Big Business and Big Government — A bad mix
One of the most pernicious misconceptions that populates political debate is the notion that big business and free enterprise are one and the same. They’re not.
Adam Smith – the intellectual father of capitalism – wrote in “The Wealth of Nations,” “The proposal of any new law or regulation which comes from [businessmen], ought always to be listened to with great precaution, and ought never to be adopted till after having been long and carefully examined, not only with the most scrupulous, but with the most suspicious attention.”
Smith’s warning shows that the swarm of interest groups now polluting Washington, D.C., is not a recent phenomenon. It has long been the norm for big business to use its money and influence to seek from government some distinctive advantage not available to anyone else.
This pursuit of special favor comes in many forms – tax breaks, tax credits, subsidies, entry barriers that block new players from entering the market, regulations that inhibit consumer choice. The common link in these examples is the resort to government to tilt the natural marketplace to one’s own advantage through the force of law.
Protectionism of this sort always increases the costs borne by consumers. Competition is the lifeblood of free enterprise. When government stifles this competition through acquiescence to the demands of the lobbying industrial complex, the results are predictable.
Prices rise, product selection decreases, and the quality of services offered to the public declines as specially-advantaged businesses have little incentive to satisfy customers who have nowhere else to go. Pay more and get less. Adam Smith was right to be worried.
Not everyone suffers when big business and big government cozy up to one another in this manner. Special treatment for corporate America increases the profits for the favored few. Proceeds from these profits, in turn, make their way into the campaign coffers of the representatives and senators who voted for the special treatment in the first place. It’s a win-win for big business and big government. For the rest of us, not so much.
Other beneficiaries: those who make their living off the complexity of government, lawyers and lobbyists most prominently. The monstrosity of the tax code (3.8 million words and counting) creates plenty of work for those who write it (the lobbyists) and those who interpret it (the lawyers). One of the reasons ideas such as the flat tax and the fair tax generate such fear and loathing is the threat they pose to those who earn their money on the favors that government creates.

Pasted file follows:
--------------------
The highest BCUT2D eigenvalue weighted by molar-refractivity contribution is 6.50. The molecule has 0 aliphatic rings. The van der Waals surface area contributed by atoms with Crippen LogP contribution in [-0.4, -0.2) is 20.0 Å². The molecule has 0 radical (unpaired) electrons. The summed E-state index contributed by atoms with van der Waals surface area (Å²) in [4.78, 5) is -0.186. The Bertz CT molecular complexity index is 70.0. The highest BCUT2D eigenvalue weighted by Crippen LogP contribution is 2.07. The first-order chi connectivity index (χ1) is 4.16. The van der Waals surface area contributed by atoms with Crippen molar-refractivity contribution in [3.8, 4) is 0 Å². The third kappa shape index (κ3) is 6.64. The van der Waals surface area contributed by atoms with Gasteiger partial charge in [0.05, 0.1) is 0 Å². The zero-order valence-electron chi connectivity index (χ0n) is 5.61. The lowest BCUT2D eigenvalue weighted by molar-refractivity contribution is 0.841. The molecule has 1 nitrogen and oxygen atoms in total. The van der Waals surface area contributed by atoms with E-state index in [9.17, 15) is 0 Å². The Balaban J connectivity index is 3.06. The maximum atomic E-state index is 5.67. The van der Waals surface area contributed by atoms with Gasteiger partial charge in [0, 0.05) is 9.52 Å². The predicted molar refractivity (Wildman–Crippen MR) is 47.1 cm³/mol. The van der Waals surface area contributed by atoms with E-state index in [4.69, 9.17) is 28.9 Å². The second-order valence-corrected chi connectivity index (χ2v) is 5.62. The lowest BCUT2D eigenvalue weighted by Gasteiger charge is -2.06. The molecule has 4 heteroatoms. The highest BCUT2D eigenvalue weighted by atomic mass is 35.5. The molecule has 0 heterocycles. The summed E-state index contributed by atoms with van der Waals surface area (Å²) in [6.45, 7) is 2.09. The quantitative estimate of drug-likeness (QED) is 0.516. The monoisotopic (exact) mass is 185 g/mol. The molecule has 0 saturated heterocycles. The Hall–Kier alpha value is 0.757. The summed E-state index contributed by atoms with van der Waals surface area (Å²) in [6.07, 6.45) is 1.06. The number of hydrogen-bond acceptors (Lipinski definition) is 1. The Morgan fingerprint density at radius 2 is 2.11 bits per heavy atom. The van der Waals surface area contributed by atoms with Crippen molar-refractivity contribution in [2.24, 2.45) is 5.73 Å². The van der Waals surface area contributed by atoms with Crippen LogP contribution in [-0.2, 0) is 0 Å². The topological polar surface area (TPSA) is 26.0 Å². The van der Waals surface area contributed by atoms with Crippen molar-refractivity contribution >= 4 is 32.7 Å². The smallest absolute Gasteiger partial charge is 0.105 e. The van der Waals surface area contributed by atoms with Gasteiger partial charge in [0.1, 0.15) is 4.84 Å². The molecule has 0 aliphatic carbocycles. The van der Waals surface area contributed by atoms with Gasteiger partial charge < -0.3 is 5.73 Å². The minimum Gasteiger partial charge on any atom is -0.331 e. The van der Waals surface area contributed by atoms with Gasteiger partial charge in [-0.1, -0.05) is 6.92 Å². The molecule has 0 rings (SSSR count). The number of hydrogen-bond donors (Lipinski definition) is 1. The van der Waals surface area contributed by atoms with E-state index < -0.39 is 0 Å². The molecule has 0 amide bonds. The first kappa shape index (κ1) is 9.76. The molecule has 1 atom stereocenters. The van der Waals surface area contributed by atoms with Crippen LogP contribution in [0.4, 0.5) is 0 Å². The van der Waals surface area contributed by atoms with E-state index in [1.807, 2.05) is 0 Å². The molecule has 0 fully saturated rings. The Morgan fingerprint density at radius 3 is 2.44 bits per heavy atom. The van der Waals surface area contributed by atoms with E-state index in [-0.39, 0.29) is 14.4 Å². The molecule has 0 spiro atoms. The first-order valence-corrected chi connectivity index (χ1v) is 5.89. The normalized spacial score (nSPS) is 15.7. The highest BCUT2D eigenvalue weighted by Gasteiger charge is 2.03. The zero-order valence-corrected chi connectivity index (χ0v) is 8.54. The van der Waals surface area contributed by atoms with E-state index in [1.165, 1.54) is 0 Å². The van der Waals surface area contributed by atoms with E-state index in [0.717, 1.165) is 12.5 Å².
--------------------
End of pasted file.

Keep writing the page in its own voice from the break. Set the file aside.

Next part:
Against this backdrop of big business using big government for its own ends comes the incandescent light bulb. Roughly 85 percent of Americans use this as their light bulb of choice. But not for long. Beginning in 2012, legislation goes into effect that effectively bans the production of incandescent bulbs. In their place, compact fluorescent bulbs will become the new normal.
But why? Why would a cheap and effective product, overwhelmingly popular with the vast majority of American citizens, suddenly become illegal?
The answer: because light bulb manufacturers want to increase their profit margins. Unsatisfied with the lukewarm response of the public toward the introduction of compact fluorescent, halogen, and LED bulbs, the light bulb industry decided to take matters into its own hand.
Led by Phillips Electronics and the National Electrical Manufacturers Association, the industry steered legislation through the Democratic Congress in 2007 that spelled the slow death of the incandescent bulb, beginning next year. President Bush signed the bill into law.
Never mind that fluorescent bulbs cost up to ten times as much as incandescent bulbs on the front end. Never mind that fluorescent bulbs are decidedly less bright, which poses a problem with those with poor eyesight. Never mind they do not work with dimmers or that they are composed of toxic mercury, creating a health hazard when they break.
I say all this as someone who actually uses compact fluorescents in my home. My reasoning is that fluorescents save me money over incandescents in the long run. But my choice may not the right one for everybody. And I have little doubt that the price I pay for fluorescents will steadily increase once the competition produced by incandescent bulbs is removed from the market.
Free enterprise works because competition works. Big business, however, too often sees competition not as a chance to improve its products but as a threat to be legislated out of existence. Instead of competing, it lobbies.
The light bulb ban then is simply par for the course – another in a long line of recent examples of Congress siding with the interests of big business over the plain will of the American people.
But there is hope for the future. The American people are beginning to notice.
[Lance McMillian is a Fayette County resident and law professor at Atlanta’s John Marshall Law School.]